I think the government-replacing-local-authority model explains a lot more of the data than talking about war or defense; I've most recently read about it in Baliocene, although I'm sure other authors have covered it before him. Basically, in early societies without a strong administrative state, local authorities of various sorts (families, tribes, clans, priests, etc.) would have a sort of social contract with their populations. They would take care of those too young to work, too old to work, or who had some sort of sickness or disability. In exchange, they demanded not only "tax" (labor of various kinds), but also rigid obedience to whatever the high-status members wanted. It's easy to see the remnants of this in eg. India or China, which were pre-modern much more recently than western Europe. How many adult Indian and Chinese children still live under the thumb of parents, grandparents, and other older relatives? A modern state reduces dependence on this local infrastructure by providing these services itself, and the majority of its budget is spent on elder care, child care, caring for the sick, and other types of social spending. Hence, at least in some ways, the unfreedom of an elaborate system of laws and tax codes is just replacing a previous, even worse unfreedom, where your powerful uncle tries to control who you're friends with and who you date and where you live and how you spend your time. The United States wants its cut of my paycheck, but it couldn't care less what I'm doing at 9 PM on a Friday, as long as it's not weapons smuggling or otherwise blatantly starting trouble.

        Granted, it is much easier to opt-out of a pre-modern local authority than a modern state. In the former case, one can simply walk away, and some people always did (especially unattached young men), while it's harder to give up citizenship. However, walking away usually meant both the permanent loss of one's entire social sphere, and also a significant chance of serious injury or death. So there are a lot of advantages to the modern system.

        Reply
        1. Jessica Taylor

          A shift from local to federal authority is often caused by war. A major reason the Articles of Confederation failed was that they made it hard for the federal government to raise an army. The US Civil War caused an expansion of federal power, as did World War II.

          I agree that there are advantages to a shift to federal power other than war. I am not actually sure how to check whether overall social pressure (including economic pressure resulting from artificial scarcity) is higher or lower when there is more federal power. Social pressure in the US is currently sufficient to force most people to spend 40+ hours per week doing something they generally don't like doing (yes some of this is about actual scarcity, but not most of it), and there are also complex behavioral standards people must follow to be accepted in social groups (think about what is involved in being "chill" or "social" or "not cringeworthy").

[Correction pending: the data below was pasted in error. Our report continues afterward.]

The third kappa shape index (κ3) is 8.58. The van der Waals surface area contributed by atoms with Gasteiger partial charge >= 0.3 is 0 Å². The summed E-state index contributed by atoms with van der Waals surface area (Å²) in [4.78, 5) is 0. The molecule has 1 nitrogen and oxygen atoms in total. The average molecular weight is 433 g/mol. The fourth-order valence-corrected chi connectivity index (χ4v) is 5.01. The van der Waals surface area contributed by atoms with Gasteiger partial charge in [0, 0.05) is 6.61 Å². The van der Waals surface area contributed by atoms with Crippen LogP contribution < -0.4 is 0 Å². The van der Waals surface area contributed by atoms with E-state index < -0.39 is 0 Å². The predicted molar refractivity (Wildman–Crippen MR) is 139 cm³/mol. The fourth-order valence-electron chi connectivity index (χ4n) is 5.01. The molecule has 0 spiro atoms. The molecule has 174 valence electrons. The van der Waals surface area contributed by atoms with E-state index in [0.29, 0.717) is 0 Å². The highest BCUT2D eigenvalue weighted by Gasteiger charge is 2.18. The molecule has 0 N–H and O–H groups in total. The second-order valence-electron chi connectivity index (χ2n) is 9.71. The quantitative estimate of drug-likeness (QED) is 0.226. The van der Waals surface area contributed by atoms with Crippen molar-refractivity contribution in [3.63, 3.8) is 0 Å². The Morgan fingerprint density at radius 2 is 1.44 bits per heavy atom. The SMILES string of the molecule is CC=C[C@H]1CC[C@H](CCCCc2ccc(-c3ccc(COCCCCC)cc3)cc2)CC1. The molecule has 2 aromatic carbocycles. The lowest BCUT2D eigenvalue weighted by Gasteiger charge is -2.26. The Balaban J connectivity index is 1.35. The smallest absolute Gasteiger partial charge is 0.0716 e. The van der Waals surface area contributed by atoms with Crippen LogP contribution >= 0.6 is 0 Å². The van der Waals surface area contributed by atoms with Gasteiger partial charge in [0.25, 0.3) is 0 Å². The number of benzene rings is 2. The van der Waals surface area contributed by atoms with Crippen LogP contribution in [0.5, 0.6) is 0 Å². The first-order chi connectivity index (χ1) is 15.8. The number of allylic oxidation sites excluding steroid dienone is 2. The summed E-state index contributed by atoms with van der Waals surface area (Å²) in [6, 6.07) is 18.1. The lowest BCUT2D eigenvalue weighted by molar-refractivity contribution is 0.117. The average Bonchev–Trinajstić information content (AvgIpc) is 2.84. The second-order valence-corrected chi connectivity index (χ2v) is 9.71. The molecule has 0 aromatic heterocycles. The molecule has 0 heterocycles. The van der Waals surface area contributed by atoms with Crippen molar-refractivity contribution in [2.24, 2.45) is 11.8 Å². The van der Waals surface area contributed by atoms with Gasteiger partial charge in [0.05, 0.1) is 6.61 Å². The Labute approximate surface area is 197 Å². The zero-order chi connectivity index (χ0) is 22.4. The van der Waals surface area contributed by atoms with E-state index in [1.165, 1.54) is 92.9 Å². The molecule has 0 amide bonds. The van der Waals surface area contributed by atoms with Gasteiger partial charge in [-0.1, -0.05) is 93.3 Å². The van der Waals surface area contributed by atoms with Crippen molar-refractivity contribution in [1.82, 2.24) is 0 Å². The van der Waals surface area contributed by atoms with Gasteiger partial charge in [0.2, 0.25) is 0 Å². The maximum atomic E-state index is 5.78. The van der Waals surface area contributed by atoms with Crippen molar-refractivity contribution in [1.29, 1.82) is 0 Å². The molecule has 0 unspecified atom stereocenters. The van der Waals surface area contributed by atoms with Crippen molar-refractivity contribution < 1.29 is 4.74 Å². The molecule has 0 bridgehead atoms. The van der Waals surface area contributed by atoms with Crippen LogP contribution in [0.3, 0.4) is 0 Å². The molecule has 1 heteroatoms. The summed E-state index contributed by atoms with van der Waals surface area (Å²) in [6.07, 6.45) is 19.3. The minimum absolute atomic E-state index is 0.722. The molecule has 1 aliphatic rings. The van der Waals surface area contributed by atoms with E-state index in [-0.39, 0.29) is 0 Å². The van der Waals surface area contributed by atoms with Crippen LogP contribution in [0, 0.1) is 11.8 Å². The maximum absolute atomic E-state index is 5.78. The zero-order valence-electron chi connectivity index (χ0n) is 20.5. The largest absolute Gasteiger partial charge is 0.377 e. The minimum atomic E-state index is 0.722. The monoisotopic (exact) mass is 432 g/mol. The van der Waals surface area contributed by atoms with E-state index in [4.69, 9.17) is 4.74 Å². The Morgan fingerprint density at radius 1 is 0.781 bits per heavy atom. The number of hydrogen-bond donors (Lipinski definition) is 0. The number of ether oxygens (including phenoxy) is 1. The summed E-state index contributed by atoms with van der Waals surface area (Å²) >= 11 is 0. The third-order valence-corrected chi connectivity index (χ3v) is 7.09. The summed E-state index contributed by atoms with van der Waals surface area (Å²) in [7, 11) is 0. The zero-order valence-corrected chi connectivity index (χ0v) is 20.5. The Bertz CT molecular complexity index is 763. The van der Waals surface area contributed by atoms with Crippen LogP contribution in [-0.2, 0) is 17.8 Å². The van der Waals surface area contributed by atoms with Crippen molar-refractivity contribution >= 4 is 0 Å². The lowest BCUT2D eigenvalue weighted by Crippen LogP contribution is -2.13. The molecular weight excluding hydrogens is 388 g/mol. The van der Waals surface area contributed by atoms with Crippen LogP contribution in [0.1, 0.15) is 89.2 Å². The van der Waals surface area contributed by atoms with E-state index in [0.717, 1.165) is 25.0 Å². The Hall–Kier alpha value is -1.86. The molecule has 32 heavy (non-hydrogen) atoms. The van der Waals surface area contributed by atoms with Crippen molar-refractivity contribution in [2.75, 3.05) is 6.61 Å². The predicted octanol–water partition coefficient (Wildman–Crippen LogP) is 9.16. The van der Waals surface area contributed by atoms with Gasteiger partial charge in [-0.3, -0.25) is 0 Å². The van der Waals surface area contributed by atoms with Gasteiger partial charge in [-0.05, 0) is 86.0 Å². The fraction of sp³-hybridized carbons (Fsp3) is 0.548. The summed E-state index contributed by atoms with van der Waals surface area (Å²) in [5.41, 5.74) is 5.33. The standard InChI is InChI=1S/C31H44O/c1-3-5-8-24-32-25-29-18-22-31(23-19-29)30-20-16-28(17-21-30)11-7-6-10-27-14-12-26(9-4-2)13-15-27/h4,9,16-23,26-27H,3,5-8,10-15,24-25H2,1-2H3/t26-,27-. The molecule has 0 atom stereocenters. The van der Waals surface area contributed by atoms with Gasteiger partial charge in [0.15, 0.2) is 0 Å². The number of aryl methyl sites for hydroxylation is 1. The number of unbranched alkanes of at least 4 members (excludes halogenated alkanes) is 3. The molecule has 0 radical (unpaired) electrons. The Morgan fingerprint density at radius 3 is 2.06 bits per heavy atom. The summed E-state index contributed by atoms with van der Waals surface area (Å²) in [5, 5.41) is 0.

Would also be interesting to look at _why_ local authorities would demand obedience to rigid rules. I don't currently have a model for this. I don't currently have a model for this but the forager vs farmer distinction (http://www.overcomingbias.com/2012/05/forager-vs-farmer-morality.html) seems relevant.

          Reply
  4. Alyssa Vance

    "But something else happens. In the village, gold - which was perhaps used occasionally, either for transactions of ritual significance, the occasional foreign trade, or largely optional market transactions - is now just as necessary to sustain life, as food and water and shelter are."

    This seems like an overly complex story regarding monetization, especially since there's a long history of rents and taxes of various sorts being paid in kind (through sharecropping, labor, etc.) in highly agricultural societies. From my understanding of economic history, monetization of the economy simply goes hand in hand with the local urbanization rate. The most important good in a pre-modern economy is food, and since a subsistence farmer can produce that themselves, they can largely get by without money. An urban dweller doesn't, of course, so they must trade on a regular basis for the food they need to eat, hence money becoming more important. That seems like a simpler explanation than tying it to forms of governance or effective local tax rates or political organization, unless there's solid evidence that the simple theory doesn't fit the data well enough.

    Reply
    1. Benquo Post author

      From my understanding of economic history, monetization of the economy simply goes hand in hand with the local urbanization rate.

      This seems to me like it treats urbanization as an unexplained exogenous factor.

      Reply
      1. Alyssa Vance